While you were waking up, the U.S. Senate took a big step toward confirming Betsy DeVos as education secretary

Betsy DeVos’s confirmation as education secretary is all but assured after an unusual and contentious early-morning vote by the U.S. Senate.

The Senate convened at 6:30 a.m. Friday to “invoke cloture” on DeVos’s embattled nomination, a move meant to end a debate that has grown unusually pitched both within the lawmaking body and in the wider public.

They voted 52-48 to advance her nomination, teeing up a final confirmation vote by the end of the day Monday.

Two Republican senators who said earlier this week that they would not vote to confirm DeVos joined their colleagues in voting to allow a final vote on Monday. Susan Collins of Maine and Lisa Murkowski of Alaska cited DeVos’s lack of experience in public education and the knowledge gaps she displayed during her confirmation hearing last month when announcing their decisions and each said feedback from constituents had informed their decisions.

Americans across the country have been flooding their senators with phone calls, faxes, and in-person visits to share opposition to DeVos, a Michigan philanthropist who has been a leading advocate for school vouchers but who has never worked in public education.

They are likely to keep up the pressure over the weekend and through the final vote, which could be decided by a tie-breaking vote by Vice President Mike Pence.

Two senators commented on the debate after the vote. Republican Lamar Alexander of Tennessee, who has been a leading cheerleader for DeVos, said he “couldn’t understand” criticism of programs that let families choose their schools.

But Democrat Patty Murray of Washington repeated the many critiques of DeVos that she has heard from constituents. She also said she was “extremely disappointed” in the confirmation process, including the early-morning debate-ending vote.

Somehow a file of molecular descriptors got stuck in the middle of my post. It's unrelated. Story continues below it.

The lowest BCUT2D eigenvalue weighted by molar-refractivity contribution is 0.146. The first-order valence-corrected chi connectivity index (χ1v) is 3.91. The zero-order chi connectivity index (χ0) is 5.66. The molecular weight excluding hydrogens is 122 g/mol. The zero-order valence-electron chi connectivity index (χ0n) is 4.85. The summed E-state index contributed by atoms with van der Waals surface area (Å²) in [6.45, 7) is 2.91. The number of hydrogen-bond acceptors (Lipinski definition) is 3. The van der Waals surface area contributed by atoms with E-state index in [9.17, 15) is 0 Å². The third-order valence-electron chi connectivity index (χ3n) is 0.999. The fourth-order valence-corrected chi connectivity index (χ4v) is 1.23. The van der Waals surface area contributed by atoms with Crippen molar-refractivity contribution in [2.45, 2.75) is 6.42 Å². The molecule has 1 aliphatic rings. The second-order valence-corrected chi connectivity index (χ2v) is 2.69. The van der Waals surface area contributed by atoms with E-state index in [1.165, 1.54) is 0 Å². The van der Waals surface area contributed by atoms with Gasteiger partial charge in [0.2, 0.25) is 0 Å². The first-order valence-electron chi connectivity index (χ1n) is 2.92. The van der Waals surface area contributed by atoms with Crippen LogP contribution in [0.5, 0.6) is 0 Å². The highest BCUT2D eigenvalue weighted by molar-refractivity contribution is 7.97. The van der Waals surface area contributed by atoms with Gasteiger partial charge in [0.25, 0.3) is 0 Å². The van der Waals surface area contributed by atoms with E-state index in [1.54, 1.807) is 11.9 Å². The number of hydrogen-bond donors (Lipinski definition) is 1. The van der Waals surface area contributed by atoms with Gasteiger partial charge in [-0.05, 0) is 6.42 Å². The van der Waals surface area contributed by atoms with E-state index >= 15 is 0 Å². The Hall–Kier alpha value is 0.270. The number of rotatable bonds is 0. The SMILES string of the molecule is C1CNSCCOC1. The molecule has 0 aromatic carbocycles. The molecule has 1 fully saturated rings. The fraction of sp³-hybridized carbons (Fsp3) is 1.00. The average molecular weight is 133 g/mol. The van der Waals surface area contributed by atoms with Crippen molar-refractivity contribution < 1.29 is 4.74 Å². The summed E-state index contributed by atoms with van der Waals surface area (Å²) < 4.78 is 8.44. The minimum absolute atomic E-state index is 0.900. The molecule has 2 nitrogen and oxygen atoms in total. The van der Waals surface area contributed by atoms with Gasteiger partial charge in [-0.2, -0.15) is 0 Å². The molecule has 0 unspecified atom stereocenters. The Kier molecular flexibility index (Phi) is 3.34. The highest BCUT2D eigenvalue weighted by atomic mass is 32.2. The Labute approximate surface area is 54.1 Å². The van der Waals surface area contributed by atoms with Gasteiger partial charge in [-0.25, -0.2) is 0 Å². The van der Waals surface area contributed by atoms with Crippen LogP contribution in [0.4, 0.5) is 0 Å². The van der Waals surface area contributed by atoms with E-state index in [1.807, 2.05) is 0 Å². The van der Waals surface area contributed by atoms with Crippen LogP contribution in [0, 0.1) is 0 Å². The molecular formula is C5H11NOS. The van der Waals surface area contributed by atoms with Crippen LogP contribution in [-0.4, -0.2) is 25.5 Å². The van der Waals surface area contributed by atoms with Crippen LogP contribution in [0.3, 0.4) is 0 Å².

“Right from the start it was very clear that Republicans intended to jam this nomination through … Corners were cut, precedents were ignored, debate was cut off, and reasonable requests and questions were blocked,” she said. “I’ve never seen anything like it.”

Week In Review

Week In Review: A new board takes on ‘awesome responsibility’ as Detroit school lawsuits advance

PHOTO: Erin Einhorn
The new Detroit school board took the oath and took on the 'awesome responsibility' of Detroit's children

It’s been a busy week for local education news with a settlement in one Detroit schools lawsuit, a combative new filing in another, a push by a lawmaker to overhaul school closings, a new ranking of state high schools, and the swearing in of the first empowered school board in Detroit has 2009.

“And with that, you are imbued with the awesome responsibility of the children of the city of Detroit.”

—    Judge Cynthia Diane Stephens, after administering the oath to the seven new members of the new Detroit school board

Read on for details on these stories plus the latest on the sparring over Education Secretary nominee Betsy DeVos. Here’s the headlines:

 

The board

The first meeting of the new Detroit school board had a celebratory air to it, with little of the raucous heckling that was common during school meetings in the emergency manager era. The board, which put in “significant time and effort” preparing to take office, is focused on building trust with Detroiters. But the meeting was not without controversy.

One of the board’s first acts was to settle a lawsuit that was filed by teachers last year over the conditions of school buildings. The settlement calls for the creation of a five-person board that will oversee school repairs.

The lawyers behind another Detroit schools lawsuit, meanwhile, filed a motion in federal court blasting Gov. Rick Snyder for evading responsibility for the condition of Detroit schools. That suit alleges that deplorable conditions in Detroit schools have compromised childrens’ constitutional right to literacy — a notion Snyder has rejected.

 

In Lansing

On DeVos

In other news